During this pandemic you may have a little extra time on your hands. Have a look at the floor around the toilets in your home. Is there water or signs of water damage? Here are a couple things you can do yourself!
1. Check the toilet bolts that secure the toilet to the floor. Are they loose? Does the toilet rock or twist easily? These bolts hold your toilet firmly to the floor. When they are loose the seal around the base of your toilet can break causing a leak. Try repositioning the toilet, center it and tighten these bolts. If they spin or are broken you can get new ones at your local hardware store.
2. If the toilet bolts appear to be in good order and are tight. Next check the wax seal. Your local hardware store should have wax seals. Quick steps to change the wax seal: – Turn the water off to the toilet – Flush the water out of the toilet – Soak up or vacuum remaining water with wet vac – Remove nuts holding toilet to the floor – Disconnect the water supply – Rock the toilet back and forth – Remove the old seal with a rag – Place new seal over the flange – Place the toilet back on top of the flange/seal and push down firmly. – Replace the nuts and reconnect the water – Turn the water on and refill the tank – Flush the toilet and watch for any leaks
As always, if your having troubles and the toilet is rocking or still leaking and you can’t get it just right…. #callpaulhelovesthisstuff
Hello! We sure hope everyone is staying heathy during these difficult times. We thought we would bring you a few plumbing related things that you could do to help make sure your home plumbing stays safe and runs well.
First, there are shutoffs under most sinks, on your dishwasher, on each toilet, the top of your hot water tank and at the main waterline coming into your house. Try to turn them all on and off a few times to make sure they operate incase you need to shut them off in a hurry. This is something we should all do once a year anyways. With our hard water they can build up calcium over time and may not work when you need them to.
Second, make sure that your Carbon Monoxide detectors are working properly and are up to date as they do have an expiry date on them. As we all spend more time in our homes it is especially important to make sure we are on top of these things. Smoke alarms should also be tested.
Fourth, if you think your toilet is leaking you can add food colouring to the tank. Watch to see if it drains the colour into the bowl over time. If there is a leak it is likely the flapper. This can be easily replaced and will save you water.
As always, if you have any problems, give Paul a call …he loves this stuff!
Little Henry is ready for potty training! Yay! A milestone! However, now he has a new interest…the toilet! If you have little ones you know quiet can be ominous…and then you find him, trying to flush his trucks down the toilet! If you’re a parent you’ve been there! But, once you realize something is stuck down the toilet drain, what can you do?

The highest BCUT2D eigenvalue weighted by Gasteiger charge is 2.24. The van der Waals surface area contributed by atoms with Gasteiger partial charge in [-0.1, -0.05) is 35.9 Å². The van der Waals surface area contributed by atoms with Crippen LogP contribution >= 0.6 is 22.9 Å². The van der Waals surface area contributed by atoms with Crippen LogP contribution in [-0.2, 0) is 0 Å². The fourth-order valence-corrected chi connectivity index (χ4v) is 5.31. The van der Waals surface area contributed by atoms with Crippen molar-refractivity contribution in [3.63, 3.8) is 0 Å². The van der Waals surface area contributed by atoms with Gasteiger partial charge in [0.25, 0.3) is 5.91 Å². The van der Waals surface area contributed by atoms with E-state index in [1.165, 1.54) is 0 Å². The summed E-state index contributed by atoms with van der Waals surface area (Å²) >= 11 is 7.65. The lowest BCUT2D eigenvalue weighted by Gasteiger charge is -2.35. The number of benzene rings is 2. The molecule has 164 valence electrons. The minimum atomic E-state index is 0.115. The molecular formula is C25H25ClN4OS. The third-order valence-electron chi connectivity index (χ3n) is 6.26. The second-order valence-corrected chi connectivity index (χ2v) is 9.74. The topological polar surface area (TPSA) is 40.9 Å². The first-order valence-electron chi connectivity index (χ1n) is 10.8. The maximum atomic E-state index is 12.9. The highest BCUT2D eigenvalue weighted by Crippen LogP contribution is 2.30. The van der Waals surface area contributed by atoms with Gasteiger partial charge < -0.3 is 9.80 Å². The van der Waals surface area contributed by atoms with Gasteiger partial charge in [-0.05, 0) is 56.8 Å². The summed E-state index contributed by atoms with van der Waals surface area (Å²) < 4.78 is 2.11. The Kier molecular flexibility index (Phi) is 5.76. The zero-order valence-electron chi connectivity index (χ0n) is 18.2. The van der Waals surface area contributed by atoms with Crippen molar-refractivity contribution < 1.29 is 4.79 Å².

Get your gloves on and grab some old towels…here we go!
1 – Scoop almost all the water out of the bowl
2 – If you can see the toy, try to pull it out….if that doesn’t work, it’s time to get a little more intense! You will need some tools…
3 – Plunger – make the first plunge gentle as the cup of the plunger is still full of air. Now begin firmly pushing the plunger up and down as rapidly as possible. It’s important not to be too forceful, as this may cause damage to the toilet bowl. Allow just enough water to remain in the bowl to completely cover the cup or rubber part of the plunger. This may release the toy so you can take it out or it may push smaller items down the drain and the remaining water will drain out of the bowl. If that doesn’t work…
4 – Auger (snake) – if the blockage is not released by the plunger, you will need to get an auger into the drain hole in the toilet. Insert the Auger Cable into the toilet.
Get a water closet auger or a snake. This is not a regular toilet snake; there are some differences. There’s a steel cable inside the tube and a crank-handle. This snake has an open, coiled head that is used to “hook” the toy down the toilet, and pull it out. Others are designed to push and grind through the clog, which might loosen it to float down the drain.
While you’re cranking, you will feel the head hit the item, turn it a few more times and pull the cable out while keeping pressure on the crank. Ideally, you will have hooked the toy and brought it up.
Make sure everything works. Do a test flush and then do a couple more test flushes with wads of toilet paper to ensure it goes down and stays down.
If your toilet begins or is about to overflow, turn of the water supply at the shut-off valve. You can also take the lid off the tank and lift the float.
Note: Don’t try using a coat hanger or any other type of wire apparatus to catch or push the clog as this may damage your toilet.
If you still having troubles or you don’t have the tools required to fix the problem don’t hesitate to give Paul a call at PMC Plumbing.